Detailed below are some examples of AT, from the simple to the complex and the cheap to the expensive. There are also links to websites that deal with Assistive Technology.
Doro PhoneEasy 331ph (DP331). Big button phone with three ‘picture buttons’. Simply push the picture (or name) to dial the number. Available from the NCBI. Cost approx. €23
Doro Secure 580 mobile (DPM580). Simple, easy-to-use mobile phone. Four pre-programmed buttons with space for names alongside.
Includes an assistance button and a safety timer that will automatically alert preset numbers.
Cost approx. €134 www.ncbi.ie/shop/phones-and-mobiles
This is a communication tool designed to ascertain people’s feelings about various topics. Designed by speech and language therapists,
Talking Mats comes as either a physical product or a digital version. Cost: prices start at approx. €170. www.talkingmats.com/
Day/night calendar flip clock. Tells the time, date, day and also whether it is day or night.
Cost: approx. €145
Day Clock. Tells the day of the week and whether it is morning, afternoon or night.
Cost: approx. €100 www.day-clock.com
Habitat Flap Small Analogue Wall Clock. Display can be changed to read ‘Dublin’.
Cost: approx. €70 www.argos.ie
Day/Night Simple Dry-Wipe Personal Orientation Board. This board will tell the time but the other information requires manual adjustment.
Cost: approx. €100 www.findsignage.co.uk
Calendars & diaries. The original time and date orientation aids.
Cost: varies. Widely available.
Attach small fobs to items such as handbags, purses and keys. The handheld Loc8tor will help you find them.
Cost: approx. €60 www.lo8tor.com
Attach to keys, handbags, purses, etc. Whistle or clap and the key ring will beep and/or flash to help you to find it.
Cost: varies with product
Purchase from various retailers e.g. Gadget Shops
Retractable Key Fob
Put keys onto the key ring, attach key fob to a handbag or to your clothes and never leave your keys in the front door again!
Most smartphones have a tracking app built in to them or versions that you can download from an app store.
For example, ‘Find my iPhone’ or ‘Find my Android phone’.
So as long as a person has their phone and it is switched on then you should be able to locate them.
There are many different models on the market at different prices. Some use a monthly tariff, similar to a bill pay mobile phone.
This will afford you access to a ‘tracking call centre’ who will help you locate the tracker.
Other trackers you can buy outright and use an internet mapping site such as Google Maps to help you track movements.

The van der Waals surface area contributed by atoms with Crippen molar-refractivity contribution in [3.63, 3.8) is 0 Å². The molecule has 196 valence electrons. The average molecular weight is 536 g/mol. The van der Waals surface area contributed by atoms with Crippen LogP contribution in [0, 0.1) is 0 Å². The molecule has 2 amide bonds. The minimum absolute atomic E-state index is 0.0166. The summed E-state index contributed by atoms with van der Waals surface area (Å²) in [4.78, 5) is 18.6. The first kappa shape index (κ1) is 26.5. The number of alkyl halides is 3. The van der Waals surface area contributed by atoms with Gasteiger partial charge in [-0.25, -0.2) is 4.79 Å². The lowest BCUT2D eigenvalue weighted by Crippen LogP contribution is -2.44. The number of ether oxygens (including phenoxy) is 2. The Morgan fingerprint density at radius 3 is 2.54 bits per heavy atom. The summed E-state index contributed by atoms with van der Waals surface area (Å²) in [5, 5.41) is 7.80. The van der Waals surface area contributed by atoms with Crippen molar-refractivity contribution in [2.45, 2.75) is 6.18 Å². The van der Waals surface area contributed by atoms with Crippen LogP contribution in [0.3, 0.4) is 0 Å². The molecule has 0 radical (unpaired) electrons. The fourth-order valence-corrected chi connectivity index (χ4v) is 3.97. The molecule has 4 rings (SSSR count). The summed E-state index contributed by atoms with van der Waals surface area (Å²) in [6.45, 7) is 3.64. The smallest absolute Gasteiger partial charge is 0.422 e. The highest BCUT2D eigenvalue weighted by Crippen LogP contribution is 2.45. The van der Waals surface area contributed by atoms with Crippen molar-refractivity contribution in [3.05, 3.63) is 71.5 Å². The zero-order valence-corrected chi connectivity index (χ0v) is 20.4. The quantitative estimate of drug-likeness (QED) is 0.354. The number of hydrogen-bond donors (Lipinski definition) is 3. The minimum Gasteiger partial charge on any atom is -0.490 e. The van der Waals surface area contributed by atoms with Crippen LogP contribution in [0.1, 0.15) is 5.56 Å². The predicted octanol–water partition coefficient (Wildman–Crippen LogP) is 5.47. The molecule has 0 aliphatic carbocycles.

Telecare refers to the continuous automatic and remote monitoring of real time emergencies and lifestyle changes over time to manage risks associated with independent living.
Telecare used to be little more than a pendant alarm button that could be used by the wearer in times of emergency. Technology has moved on however and now
Telecare systems can trigger alerts for a number of incidents. These include fall detectors, property exit sensors, bed and chair occupancy, flood monitors, smoke alarms and natural gas detectors amongst other things.
The Alzheimer Society of Ireland has over recent years been active through its Telecare project and has installed 70 packages of Telecare equipment in the homes of people living with dementia across the country.
Care packages installed include flood detectors, property exit sensors, smoke detectors, temperature sensors and pendant alarms. Contact the ASI for more information www.alzheimer.ie
Grant funding may be available for the system. Phone Age Action on Lo-call 1890 369369 or see https://www.ageaction.ie/sites/default/files/pdf/Personal%20Alarms%20
This refers to the electronic exchange of personal health data from a person at home to medical staff at a hospital or similar site to assist in diagnosis and ongoing monitoring of the person’s health condition.
An Enuresis Sensor (used to detect bed wetting) is a good example of how telehealth might be used to support a person with dementia experiencing incontinence continue to live at home.
The Sensor detects moisture and alerts the telehealth service, which records events and reports findings to the appropriate health care worker. http://contactcare.ie/telehealth/